“Should I implement a chatbot for my business?”
This question is something that many, many business owners are asking right now, across all different industries. As chatbots continue to grow in popularity and function, questions like this one are only going to become more common. Are chatbots a good idea? Can they deliver the boosts for efficiency, customer service, satisfaction, and conversion that chat tech proponents believe they can? Or are they an overhyped technology—something that lots of businesses are going to invest money on now and ditch within two or three years when the next big technology comes along?
On the one hand, there is statistical data out there to suggest that chatbots aren’t catching on quite as quickly as you might have thought. A 2018 study conducted by Salesforce, Drift, and myclever found that only 15 percent of survey respondents had engaged with a company’s chatbot at any point in the preceding 12 months. Fifteen percent isn’t nothing. However, it still put chatbots behind phone, email, online IM chats with human representatives, company mobile apps, and social media as a means for customers to communicate with brands.
On the other hand, most experts expect chatbots—and automated technologies in general—to multiply in the coming years. Gartner, for instance, predicted in 2011 that a full 85 percent of customer-brand interactions would be managed “without interacting with a human by 2020.” Now that 2020 is only a year away, it’s looking like Gartner’s prediction may have been a tad optimistic. However, Gartner was certainly on the right track: chatbots started taking off big time around 2015 and 2016, and will almost undoubtedly hit a new peak this year. One survey indicated that 95 percent of content managers were planning to adopt chatbots by 2019. Those content management professionals hailed from organizations around the globe, spanning all different industries. To put it simply, Gartner’s prediction could prove to be accurate after all.
There are a lot of reasons that companies are adopting chatbots. Perhaps the most common is the “customer service” chatbot—a bot that exists to answer questions and assist customers with inquiries at all hours of the day. The very best bots, though, have the power to deliver much more substantial benefits than just taking the strain off the shoulders of human customer service representatives.
For instance, some of the best chatbots right now are the ones programmed on the Facebook Messenger platform. Far more than just answering basic questions, these bots can educate prospective customers about a company’s services, collect data about a prospect’s once and needs, qualify prospects as leads, and move those prospects through the conversion funnel.
One example might be a Messenger bot for a law firm. The firm might set up the law firm to educate prospective clients on the services they offer, or to introduce the prospect to the lawyers who would be handling their matter. Bots can highlight specific services, show testimonials, or provide other crucial information that a customer might need to decide whether to hire a law firm. The ultimate goal of the bot would be to convert the prospect into a client. It could perform this function by keeping track of key insights, such as how the person came to the bot in the first place, or what services they researched. This information, along with other factors, can be used by the bot to qualify each lead and work toward getting high-potential prospects to share contact information and schedule appointments. Ultimately, the bot would feed into human interaction with someone from the lawyer’s office. That human representative would already know a lot about the client and the services he or she was looking for, just from intelligence gathered by the bot.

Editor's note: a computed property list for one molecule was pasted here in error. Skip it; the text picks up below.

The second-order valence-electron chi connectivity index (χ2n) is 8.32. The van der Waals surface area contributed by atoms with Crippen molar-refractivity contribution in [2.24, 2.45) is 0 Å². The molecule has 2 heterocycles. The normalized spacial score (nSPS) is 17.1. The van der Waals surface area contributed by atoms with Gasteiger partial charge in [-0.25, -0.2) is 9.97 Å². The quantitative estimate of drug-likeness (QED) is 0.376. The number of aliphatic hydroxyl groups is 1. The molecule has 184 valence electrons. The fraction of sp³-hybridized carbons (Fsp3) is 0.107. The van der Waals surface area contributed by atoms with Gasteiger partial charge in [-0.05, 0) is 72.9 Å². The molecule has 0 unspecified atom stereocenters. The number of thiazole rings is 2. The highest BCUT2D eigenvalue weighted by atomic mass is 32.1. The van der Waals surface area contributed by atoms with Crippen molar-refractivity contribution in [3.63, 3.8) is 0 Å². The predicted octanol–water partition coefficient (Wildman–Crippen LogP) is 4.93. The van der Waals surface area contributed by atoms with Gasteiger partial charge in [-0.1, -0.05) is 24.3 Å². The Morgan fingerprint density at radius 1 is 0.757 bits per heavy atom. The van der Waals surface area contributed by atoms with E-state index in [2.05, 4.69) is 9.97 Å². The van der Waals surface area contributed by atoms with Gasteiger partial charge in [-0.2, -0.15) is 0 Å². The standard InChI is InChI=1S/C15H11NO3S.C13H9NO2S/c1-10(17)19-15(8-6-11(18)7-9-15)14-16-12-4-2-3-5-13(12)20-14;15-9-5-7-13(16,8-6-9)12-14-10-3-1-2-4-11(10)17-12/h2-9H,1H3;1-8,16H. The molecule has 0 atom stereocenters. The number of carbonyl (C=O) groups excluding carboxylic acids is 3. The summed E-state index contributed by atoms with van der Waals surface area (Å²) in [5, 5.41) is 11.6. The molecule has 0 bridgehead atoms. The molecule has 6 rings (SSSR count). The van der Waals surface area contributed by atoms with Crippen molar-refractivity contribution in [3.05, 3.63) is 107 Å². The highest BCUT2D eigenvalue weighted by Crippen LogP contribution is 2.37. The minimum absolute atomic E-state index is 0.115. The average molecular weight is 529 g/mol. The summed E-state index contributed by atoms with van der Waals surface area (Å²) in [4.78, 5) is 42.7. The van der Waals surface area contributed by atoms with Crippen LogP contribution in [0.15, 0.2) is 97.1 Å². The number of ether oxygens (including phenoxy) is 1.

A similar concept could play out in any number of other industries. Auto dealers use Messenger Marketing of this ilk to educate customers about car trade-in opportunities. Coaches or motivational speakers use it to encourage prospects to sign up for webinars or one-on-one coaching. The possibilities for this type of sophisticated chatbot are very nearly endless.
There are still barriers, of course. In the aforementioned Salesforce/Drift/myclever survey, 43 percent of respondents expressed a preference for working with human assistants rather than chatbots. However, there is already evidence to suggest that this kind of viewpoint will shift over time. For one thing, more and more Americans are embracing digital assistant software, from Apple’s Siri to Google Home to Amazon’s Alexa. That market is expected to be worth $12 billion and have some 1.6 billion users by 2020. As more people become comfortable with these technologies, interacting with chatbots will feel more and more natural. For another thing, 67 percent of customers expect to interact with more chatbots in the next two years. The consumer population, it seems, understands that a shift is coming.
Ultimately, the efficacy of chatbots depends on the quality of the bots in question. A basic customer service bot that can only answer a few pre-set questions isn’t going to do much good for consumers or brands. A robust Messenger bot, on the other hand, can streamline early consumer-brand interactions and deliver huge lead generation, qualification, and conversion boosts for companies. Businesses ready to implement chatbots, therefore, should take the time and invest the money to make sure that they are entering the chatbot world with a quality product.
Are you interested in learning more about Messenger Marketing? At On Spot Automations, we have experience in developing this type of chatbot for a range of clients and industries. Hit the “Request Demo” button to see what we can do.